Labour ministry officials from Thailand are due to resume talks today in Yangon with their Myanmar counterparts on the status of up to 3 million Myanmar migrant workers in the kingdom. If successful, the negotiations could lead to an agreement that would legalise the workers’ presence in Thailand, and help protect them from the bullying and gouging they say they face as a result of their uncertain status.
U Than Htwe lives in Hlaing Tharyar, a sprawling township 20 kilometres (12 miles) west of central Yangon, but his job is in downtown. Every morning he wakes up in the early hours, quickly downs a cup of tea and rushes to the bus stop at 6:30am just so he can get to his workplace by 9am.
Ten armed groups not party to the ceasefire agreement were sent special invitations to attend the first political dialogue meeting slated for January 12.
To combat increasingly aggressive and inventive thieves, police have mounted a campaign to urge jewellers to protect themselves better, by installing CCTV cameras, closing earlier and marking their valuables.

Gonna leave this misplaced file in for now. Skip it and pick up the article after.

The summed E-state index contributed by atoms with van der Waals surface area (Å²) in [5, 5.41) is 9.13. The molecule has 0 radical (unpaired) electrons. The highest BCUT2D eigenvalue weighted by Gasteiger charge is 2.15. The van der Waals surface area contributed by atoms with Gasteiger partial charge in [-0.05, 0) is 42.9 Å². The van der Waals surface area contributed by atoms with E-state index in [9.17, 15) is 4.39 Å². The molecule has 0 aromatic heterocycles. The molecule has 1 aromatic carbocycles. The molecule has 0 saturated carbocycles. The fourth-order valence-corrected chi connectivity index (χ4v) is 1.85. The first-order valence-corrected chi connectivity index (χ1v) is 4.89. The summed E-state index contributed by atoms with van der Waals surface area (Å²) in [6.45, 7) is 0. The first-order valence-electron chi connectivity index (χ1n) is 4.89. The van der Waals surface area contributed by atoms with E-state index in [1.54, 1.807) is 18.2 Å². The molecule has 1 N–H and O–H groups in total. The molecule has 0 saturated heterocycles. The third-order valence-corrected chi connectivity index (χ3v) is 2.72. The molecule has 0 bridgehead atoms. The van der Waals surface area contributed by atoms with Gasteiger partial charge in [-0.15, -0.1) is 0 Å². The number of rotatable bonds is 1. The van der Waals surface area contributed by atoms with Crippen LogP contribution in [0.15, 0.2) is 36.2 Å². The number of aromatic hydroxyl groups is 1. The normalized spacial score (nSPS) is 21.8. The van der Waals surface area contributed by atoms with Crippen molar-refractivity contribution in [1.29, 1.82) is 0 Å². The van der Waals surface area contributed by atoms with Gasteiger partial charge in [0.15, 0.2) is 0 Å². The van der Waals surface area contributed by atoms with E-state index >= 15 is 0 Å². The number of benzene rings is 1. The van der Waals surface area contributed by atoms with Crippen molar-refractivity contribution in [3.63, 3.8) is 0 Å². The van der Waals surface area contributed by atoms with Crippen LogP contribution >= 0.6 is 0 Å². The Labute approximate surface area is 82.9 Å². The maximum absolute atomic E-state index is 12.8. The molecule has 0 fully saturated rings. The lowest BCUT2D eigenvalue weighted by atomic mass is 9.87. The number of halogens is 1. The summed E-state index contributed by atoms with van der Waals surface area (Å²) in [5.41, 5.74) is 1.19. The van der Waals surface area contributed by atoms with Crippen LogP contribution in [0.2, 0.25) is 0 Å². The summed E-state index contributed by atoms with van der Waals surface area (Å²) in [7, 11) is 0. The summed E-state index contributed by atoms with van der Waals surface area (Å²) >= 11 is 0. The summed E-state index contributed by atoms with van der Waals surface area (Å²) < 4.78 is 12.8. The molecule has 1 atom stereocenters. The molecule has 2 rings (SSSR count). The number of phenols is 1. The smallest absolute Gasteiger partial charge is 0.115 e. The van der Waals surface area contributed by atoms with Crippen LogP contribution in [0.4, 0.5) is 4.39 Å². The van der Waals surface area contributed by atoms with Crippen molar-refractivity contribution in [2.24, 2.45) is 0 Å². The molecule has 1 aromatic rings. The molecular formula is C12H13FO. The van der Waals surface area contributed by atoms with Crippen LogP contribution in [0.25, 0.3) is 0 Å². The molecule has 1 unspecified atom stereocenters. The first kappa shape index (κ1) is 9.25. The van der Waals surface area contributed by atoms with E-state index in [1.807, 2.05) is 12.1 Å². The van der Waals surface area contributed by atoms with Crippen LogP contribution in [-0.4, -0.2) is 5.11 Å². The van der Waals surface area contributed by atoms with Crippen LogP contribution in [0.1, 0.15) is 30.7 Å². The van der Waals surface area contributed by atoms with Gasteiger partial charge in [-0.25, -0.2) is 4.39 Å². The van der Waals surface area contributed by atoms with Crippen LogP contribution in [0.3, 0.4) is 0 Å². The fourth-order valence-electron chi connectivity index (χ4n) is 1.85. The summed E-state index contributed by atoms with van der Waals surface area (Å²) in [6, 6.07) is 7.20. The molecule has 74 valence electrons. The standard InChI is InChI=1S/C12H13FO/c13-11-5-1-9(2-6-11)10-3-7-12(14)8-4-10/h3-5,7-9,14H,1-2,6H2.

The Department of Civil Aviation is planning to issue safety regulations for drone users, deputy transport minister U Zin Yaw told the Amyotha Hluttaw yesterday.
Bosses who flout labour laws should be jailed, workers’ representatives say. They want the incoming NLD government to strengthen laws that now allow rogue employers to walk away with a fine.
Factory bosses are flying in the face of rulings by the arbitration council, ignoring orders to compensate or rehire axed staffers, according to worker representatives.
Daw Aung San Suu Kyi says she intends to expand the peace process to include all ethnic armed groups, not just those that joined the nationwide ceasefire agreement signed in October.